The Chinese man has lost his grip from the trunk, and only  a thinning, tenuous branch connects him to a land that once welcomed him. An America the Chinese helped to cultivate and build. He has reluctantly become part of a terminal trio to undermine American strength. The unearthing of the tree, used a symbol of life, knowledge, and wisdom, is unmistakable.

 

 

 

 

“E Pluribus Unum (Except the Chinese)” 1882

E-Pluribus Unum (except-the Chinese).1april, 1882 by Thomas Nast for Harper's Weekly
E-Pluribus Unum (except the Chinese).1 April 1882 by Thomas Nast for Harper’s Weekly

A month before President Chester A. Arthur signed the Chinese Exclusion Act into law, Thomas Nast produced this small cartoon which appeared on the back pages of Harper’s Weekly. In style and tone, it is familiar to an earlier (twelve years prior) work, Throwing Down the Ladder by Which They Rose.”

A lone Chinese man in native garb, his hair formed in a queue long enough to drag on the ground, approaches a castle gate.  The medieval-styled gateway is a fortress emblazoned with the words, “The Temple of Liberty.”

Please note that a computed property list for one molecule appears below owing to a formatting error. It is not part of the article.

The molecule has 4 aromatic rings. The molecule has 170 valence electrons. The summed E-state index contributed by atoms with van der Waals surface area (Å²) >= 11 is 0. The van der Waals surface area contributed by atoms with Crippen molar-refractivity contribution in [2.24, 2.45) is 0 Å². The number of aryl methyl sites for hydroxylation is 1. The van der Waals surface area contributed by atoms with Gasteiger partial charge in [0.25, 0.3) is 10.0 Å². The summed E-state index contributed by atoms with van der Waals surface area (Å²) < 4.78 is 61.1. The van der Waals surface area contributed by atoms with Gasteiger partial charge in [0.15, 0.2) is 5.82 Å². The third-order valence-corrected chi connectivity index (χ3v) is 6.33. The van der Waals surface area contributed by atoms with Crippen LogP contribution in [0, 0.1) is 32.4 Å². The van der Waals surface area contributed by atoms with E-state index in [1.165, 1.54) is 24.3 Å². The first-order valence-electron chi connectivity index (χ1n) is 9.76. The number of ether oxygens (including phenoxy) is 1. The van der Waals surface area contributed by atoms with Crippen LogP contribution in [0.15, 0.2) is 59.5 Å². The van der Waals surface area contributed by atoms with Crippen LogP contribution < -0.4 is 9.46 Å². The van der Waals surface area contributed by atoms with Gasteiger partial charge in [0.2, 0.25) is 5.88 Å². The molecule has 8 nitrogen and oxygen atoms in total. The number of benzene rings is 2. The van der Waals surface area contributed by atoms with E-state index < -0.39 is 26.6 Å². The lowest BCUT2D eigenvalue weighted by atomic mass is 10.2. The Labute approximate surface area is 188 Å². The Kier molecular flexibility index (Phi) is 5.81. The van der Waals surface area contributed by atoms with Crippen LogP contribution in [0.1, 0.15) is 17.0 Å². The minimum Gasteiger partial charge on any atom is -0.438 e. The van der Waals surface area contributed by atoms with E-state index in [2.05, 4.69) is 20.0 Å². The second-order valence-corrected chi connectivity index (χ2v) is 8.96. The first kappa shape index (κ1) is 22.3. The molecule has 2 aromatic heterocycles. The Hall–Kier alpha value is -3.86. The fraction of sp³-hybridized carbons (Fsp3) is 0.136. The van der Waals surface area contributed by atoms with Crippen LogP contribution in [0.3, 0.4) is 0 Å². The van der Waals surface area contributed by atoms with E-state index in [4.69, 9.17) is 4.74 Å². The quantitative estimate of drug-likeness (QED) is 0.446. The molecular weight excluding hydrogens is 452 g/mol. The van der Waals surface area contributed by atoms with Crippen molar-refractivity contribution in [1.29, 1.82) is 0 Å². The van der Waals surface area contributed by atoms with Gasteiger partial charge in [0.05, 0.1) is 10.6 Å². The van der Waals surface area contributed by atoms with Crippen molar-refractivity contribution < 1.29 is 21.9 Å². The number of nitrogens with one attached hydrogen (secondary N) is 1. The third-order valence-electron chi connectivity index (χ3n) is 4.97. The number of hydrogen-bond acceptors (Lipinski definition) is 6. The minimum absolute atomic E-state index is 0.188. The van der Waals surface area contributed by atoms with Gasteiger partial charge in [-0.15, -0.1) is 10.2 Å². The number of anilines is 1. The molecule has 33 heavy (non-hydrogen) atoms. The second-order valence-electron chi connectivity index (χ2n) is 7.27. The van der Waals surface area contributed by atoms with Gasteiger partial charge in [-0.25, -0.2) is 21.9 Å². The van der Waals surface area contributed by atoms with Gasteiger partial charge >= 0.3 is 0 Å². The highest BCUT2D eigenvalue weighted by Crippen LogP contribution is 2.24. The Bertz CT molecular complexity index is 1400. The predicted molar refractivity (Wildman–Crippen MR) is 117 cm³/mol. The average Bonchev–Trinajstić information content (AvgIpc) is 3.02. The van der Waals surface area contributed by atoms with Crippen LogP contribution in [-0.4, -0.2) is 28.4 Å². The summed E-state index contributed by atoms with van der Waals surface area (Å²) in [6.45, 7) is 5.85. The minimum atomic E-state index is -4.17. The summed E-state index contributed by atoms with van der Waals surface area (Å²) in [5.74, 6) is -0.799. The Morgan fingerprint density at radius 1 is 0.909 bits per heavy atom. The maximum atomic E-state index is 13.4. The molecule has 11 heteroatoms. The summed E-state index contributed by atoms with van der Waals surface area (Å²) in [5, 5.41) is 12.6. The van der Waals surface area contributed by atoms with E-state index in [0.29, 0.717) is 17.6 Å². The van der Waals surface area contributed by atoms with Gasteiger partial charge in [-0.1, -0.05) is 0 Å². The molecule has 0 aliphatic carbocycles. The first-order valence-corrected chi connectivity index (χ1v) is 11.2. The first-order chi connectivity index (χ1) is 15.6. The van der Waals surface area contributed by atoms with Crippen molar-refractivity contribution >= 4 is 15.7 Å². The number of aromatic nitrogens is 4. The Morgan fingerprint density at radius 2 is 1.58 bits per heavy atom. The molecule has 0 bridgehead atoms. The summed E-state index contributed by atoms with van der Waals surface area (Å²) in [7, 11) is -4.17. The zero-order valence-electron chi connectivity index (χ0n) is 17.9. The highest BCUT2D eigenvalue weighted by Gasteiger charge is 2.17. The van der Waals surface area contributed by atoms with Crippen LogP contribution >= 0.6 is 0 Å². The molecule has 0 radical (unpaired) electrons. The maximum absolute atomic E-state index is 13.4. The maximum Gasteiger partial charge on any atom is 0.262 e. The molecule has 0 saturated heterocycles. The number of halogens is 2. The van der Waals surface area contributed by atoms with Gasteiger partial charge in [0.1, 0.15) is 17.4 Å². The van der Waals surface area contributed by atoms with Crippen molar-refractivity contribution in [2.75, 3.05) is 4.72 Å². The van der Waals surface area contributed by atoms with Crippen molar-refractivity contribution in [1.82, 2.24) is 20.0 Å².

Two soldiers stand at the edge of the drawbridge. Each is wearing a Bicorn hat – two sentries wearing Pickelhaubes, a Prussian styled battle helmet stand at attention near a metal gate that is raised.  One soldier meets the Chinese man as he approaches the drawbridge – he reads a large document, on which the opposite side reads “Passport U.S.” The Chinese man approaches in a defensive posture and carries a modest satchel of belongings. He does not present any paperwork to the border guard.

The Bicorn hat also appears in two of George F. Keller’s drawings of Denis Kearney, The Chinese Must Go, But Who Keeps Them?“ and  “Devastation.“Kearney, an anti- Chinese, pro-white labor activist, styled himself as a “Lieutenant General” of his “The Chinese Must Go” effort. It is possible that Nast picked up on the symbolism and used it here as a reluctant nod to Kearney as the ringleader and his successful effort with the passage of the Chinese Exclusion Act.

Clearly, the building represents a structure for entry into the United States. It is located near a harbor into which ships freely enter. An American flag waves from its position on the side of the building.